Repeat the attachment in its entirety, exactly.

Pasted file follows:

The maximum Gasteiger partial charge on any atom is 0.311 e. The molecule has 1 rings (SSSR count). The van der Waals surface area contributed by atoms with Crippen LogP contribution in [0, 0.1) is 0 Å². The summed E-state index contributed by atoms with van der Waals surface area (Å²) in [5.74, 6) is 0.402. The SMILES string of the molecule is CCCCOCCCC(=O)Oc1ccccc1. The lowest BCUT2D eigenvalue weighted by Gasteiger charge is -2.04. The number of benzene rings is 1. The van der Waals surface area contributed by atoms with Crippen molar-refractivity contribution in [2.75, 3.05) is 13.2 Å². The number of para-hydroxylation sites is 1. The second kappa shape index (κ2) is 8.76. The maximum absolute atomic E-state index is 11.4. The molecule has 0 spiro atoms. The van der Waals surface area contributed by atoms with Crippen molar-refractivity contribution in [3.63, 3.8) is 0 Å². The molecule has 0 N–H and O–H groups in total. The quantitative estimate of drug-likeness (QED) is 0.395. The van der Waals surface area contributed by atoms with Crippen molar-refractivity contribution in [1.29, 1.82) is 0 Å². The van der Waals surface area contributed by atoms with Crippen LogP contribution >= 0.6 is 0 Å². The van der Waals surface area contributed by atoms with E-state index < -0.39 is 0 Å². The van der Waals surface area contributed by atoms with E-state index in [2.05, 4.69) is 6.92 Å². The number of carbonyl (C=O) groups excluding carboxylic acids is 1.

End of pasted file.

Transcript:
The maximum Gasteiger partial charge on any atom is 0.311 e. The molecule has 1 rings (SSSR count). The van der Waals surface area contributed by atoms with Crippen LogP contribution in [0, 0.1) is 0 Å². The summed E-state index contributed by atoms with van der Waals surface area (Å²) in [5.74, 6) is 0.402. The SMILES string of the molecule is CCCCOCCCC(=O)Oc1ccccc1. The lowest BCUT2D eigenvalue weighted by Gasteiger charge is -2.04. The number of benzene rings is 1. The van der Waals surface area contributed by atoms with Crippen molar-refractivity contribution in [2.75, 3.05) is 13.2 Å². The number of para-hydroxylation sites is 1. The second kappa shape index (κ2) is 8.76. The maximum absolute atomic E-state index is 11.4. The molecule has 0 spiro atoms. The van der Waals surface area contributed by atoms with Crippen molar-refractivity contribution in [3.63, 3.8) is 0 Å². The molecule has 0 N–H and O–H groups in total. The quantitative estimate of drug-likeness (QED) is 0.395. The van der Waals surface area contributed by atoms with Crippen molar-refractivity contribution in [1.29, 1.82) is 0 Å². The van der Waals surface area contributed by atoms with Crippen LogP contribution >= 0.6 is 0 Å². The van der Waals surface area contributed by atoms with E-state index < -0.39 is 0 Å². The van der Waals surface area contributed by atoms with E-state index in [2.05, 4.69) is 6.92 Å². The number of carbonyl (C=O) groups excluding carboxylic acids is 1.